Terrorists are patient. It is now obvious that the September 11 attacks took years to plan and execute. The recruiting, financing, and training for this mission required an exceptional amount of resolve. And if Iraq directly supported these attacks - as many believe because of Mohamed Atta, one of the hijackers, and his suspected relation with an Iraqi intelligence official prior to September 11 - it is obviously a response to the 1991 Gulf War.
We on the other side of terrorism must remember the terrorists' resolve and patience because the same will be needed by any country fighting terrorism. Whether President Bush serves one term or two, this fight will outlast his presidency. It inevitably will demand changes not only to our terrorist fighting units - just as after Munich - but to intelligence gathering, foreign relations with large and small countries, emergency reaction, airport security, and much more.
OTHER HISTORICAL PERSPECTIVES
Closer to the present conflict are other lessons from history, the most obvious of which is the former Soviet Union's occupation of Afghanistan during the 1980s. Their failure and eventual withdrawal is typically know as the Soviet's Viet Nam experience. It is the fear of repeating the political nightmare of Viet Nam that compels our present caution in Afghanistan.
It should also be reassuring to note that the failure of the Viet Nam War has guided American policy in places such as El Salvador, Panama, and Iraq. Despite our controversial involvement in these countries and their conflicts, we knew not to escalate our commitment beyond the salvageable.
Finally there are frustrating lessons from recent American manhunts. The search for Manuel Noriega in Panama resulted in a worlwide embarrassment even if in the end we did get our man. While this frustrating lesson was still fresh, the U.S. decided not to repeat the situation with Saddam Hussein in Iraq in 1991. Unfortunately we disregarded our better judgment in Somalia in 1993.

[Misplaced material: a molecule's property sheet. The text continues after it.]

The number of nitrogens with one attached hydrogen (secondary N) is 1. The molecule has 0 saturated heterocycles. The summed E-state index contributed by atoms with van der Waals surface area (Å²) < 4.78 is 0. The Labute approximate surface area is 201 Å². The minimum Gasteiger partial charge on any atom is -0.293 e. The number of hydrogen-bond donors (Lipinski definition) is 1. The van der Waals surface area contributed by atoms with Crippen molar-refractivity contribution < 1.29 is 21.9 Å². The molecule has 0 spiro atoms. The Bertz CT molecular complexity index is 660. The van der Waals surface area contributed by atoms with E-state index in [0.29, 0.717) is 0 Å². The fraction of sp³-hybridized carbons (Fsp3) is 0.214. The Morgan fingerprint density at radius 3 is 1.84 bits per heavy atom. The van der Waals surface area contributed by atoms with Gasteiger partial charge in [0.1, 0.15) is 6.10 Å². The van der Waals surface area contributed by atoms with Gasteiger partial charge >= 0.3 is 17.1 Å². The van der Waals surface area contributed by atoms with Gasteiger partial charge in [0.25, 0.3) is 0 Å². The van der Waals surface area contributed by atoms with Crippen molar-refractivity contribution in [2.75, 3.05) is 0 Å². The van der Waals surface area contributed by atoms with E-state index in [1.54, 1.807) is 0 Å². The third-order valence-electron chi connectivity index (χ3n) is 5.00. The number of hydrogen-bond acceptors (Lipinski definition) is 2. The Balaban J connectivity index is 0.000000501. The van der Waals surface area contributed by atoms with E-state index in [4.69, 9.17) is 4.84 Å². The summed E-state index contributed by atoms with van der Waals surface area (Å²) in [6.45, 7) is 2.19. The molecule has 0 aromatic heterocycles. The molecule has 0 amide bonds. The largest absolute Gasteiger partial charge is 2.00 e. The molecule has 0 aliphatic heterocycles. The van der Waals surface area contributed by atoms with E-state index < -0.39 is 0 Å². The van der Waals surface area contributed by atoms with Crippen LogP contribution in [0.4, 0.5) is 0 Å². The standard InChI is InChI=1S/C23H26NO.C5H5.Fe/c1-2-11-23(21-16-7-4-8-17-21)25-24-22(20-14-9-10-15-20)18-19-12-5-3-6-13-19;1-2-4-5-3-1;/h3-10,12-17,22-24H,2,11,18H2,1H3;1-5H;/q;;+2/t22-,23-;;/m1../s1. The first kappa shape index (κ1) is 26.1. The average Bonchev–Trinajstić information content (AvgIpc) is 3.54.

Now the U.S. has wisely weighed the cost of capturing Osama bin Laden and decided to proceed "as long as it takes." We at least benefit from knowing the difficulty of the situation before anyone foolishly establishes an arbitrary end date.
No, this war will not be over by this Christmas, or July 4, or September 11, 2002. Let the holidays come and go before believing that the end of the war is near. Remember, patience and will.
Additional reading and sources:
Two of the best books on modern war are The Battle for the Falklands by Max Hastings and Simon Jenkins, and Crusade: The Untold Story of the Persian Gulf War by Rick Atkinson.
These include extensive coverage of special forces, air warfare, and the international politics behind the conflicts. Both are available in retail bookstores.
Another look at America at war, specifically the Rangers and Delta Force, is the fine book Black Hawk Down.
The details of Israel's Entebbe rescue mission comes from Chaim Herzog's The Arab-Israeli Wars.
Posted Saturday December 1, 2001.